The Forum included a question about how easy or difficult is it to obtain later hours and in this article, I try to offer a brief guide.
As I am sure all operators, surveyors and property lawyers involved in the late-night leisure industry will know by far the easiest way is to buy a licensed premises that has a late licence and transfer that. However, although some sites are available, the decline in the classic nightclub style of trading has led to many closures and licenses being surrendered or lapsing due to insolvency.
The starting point for consideration of the issue of later hours on a new application is the theory that an operator can apply for whatever hours it wants. This was a central tenant of the Licensing Act 2003 which came into force in 2005.
This “brave new world” has been gradually choked. Many local authorities, all of whom have to publish a licensing policy, started to seek to restrict certain areas in terms of numbers of licences and later in also operating hours because of the concerns of local residents and the Police in relation to crime and disorder.
These policies have had a considerable impact in my view (not many studies have been done) in reducing in many towns and cities the number of late-night bars and in particular nightclubs. I recall in my home city of Nottingham (when I was young!) there were probably eight traditional disco-style nightclubs with queuing post-11pm and now I think there are four.
In taking these decisions to impose Cumulative Impact and restrictive core hours policies, the local authority is making a political decision which inevitably puts the prevention of public nuisance and crime and disorder above the leisure industry and vibrancy.
If local councillors are told repeatedly of issues or problems and in the past 10 years this has been exacerbated by a reduction in police numbers, it is very tempting to restrict new applicants from obtaining licences, particularly later licences.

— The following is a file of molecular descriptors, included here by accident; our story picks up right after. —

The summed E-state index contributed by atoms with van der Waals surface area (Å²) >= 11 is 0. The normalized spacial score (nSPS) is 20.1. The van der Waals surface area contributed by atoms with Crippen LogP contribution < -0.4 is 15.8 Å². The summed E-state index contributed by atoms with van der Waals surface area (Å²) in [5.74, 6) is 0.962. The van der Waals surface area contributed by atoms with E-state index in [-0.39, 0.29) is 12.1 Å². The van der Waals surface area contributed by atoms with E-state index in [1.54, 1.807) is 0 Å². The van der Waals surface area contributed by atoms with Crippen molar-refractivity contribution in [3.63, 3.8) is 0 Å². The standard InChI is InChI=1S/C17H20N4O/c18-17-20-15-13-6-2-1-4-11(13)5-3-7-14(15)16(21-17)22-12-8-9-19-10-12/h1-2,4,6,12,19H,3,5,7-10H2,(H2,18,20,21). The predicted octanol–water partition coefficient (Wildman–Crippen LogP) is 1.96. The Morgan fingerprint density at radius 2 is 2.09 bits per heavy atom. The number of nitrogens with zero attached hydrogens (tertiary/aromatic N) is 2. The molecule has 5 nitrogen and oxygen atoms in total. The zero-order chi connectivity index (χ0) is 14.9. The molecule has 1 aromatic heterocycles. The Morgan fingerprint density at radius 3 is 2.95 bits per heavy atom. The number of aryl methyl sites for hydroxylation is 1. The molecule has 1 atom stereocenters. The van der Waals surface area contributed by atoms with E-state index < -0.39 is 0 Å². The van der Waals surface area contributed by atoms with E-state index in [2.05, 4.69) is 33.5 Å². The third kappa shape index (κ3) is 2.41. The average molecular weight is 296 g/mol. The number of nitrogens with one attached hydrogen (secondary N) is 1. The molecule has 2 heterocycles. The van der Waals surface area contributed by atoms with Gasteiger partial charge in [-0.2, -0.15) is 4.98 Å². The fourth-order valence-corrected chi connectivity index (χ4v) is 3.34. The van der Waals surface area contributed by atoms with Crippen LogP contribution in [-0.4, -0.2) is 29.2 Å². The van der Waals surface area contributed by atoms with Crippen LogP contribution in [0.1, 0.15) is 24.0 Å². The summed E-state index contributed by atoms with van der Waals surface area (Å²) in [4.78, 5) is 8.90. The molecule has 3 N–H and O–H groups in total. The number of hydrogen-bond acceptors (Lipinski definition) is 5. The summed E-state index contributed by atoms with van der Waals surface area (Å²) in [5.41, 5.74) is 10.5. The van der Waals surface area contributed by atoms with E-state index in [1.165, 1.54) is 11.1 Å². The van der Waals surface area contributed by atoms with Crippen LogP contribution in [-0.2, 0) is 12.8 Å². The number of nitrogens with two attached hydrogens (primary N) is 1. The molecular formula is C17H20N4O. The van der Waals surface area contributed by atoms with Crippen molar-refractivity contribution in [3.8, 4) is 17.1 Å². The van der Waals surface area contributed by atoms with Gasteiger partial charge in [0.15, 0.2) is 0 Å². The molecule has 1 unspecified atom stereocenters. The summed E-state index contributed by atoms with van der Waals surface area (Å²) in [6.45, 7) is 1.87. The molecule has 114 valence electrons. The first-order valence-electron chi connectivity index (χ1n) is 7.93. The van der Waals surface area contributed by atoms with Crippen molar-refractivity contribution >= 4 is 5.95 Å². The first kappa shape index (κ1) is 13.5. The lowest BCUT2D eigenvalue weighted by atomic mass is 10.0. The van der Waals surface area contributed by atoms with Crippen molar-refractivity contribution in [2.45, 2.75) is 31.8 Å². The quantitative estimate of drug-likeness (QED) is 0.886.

In addition, many councils in central London (Westminster, Camden, Lambeth, Southwark, Islington, and Kensington & Chelsea, to name several) have policies which either provide a guideline terminal hour or divide each Borough into areas where certain hours are acceptable for certain different premises as a guideline.
More recently, and I believe post-Covid and looking more holistically at the high street and the impact of the internet and retail closure, some Local Authorities have started to row back the other way and certainly Nottingham has not removed its Cumulative Impact Policy (in force since 2005) and Liverpool and Birmingham also. It is interesting to note that Birmingham has just been voted the number one city in the UK for the vibrancy of its centre and I am sure that this is not a coincidence.
We are therefore left with a picture where some cities are more open and welcoming to late-night operators, appreciating the positive benefits and into this category would fall Cardiff, Bristol and Manchester.
The picture therefore is mixed dependent upon the political will of the local authority to appreciate the late-night leisure industry and its impact on the late-night economy and knock-on impact on the day-time economy.
To confuse matters, some councils have kept their policies in place but are interpreting them more liberally than previously; York and Newcastle retain their quite rigid Cumulative Impact Policies, for example.
In practice, operators want to follow the vibrancy as in these larger cities they will be more commercially successful; those local authority areas which are still not welcoming to the late-night operator may well have less problems in their city centre, but (as I believe Nottingham has found) will have to set their Pubwatch/Purple Flags/Best Bar None awards against a lack of new operators and vibrancy. This is a political choice and that is the reason why there is such a high level of inconsistency throughout England and Wales.
- James Anderson is a partner at Poppleston Allen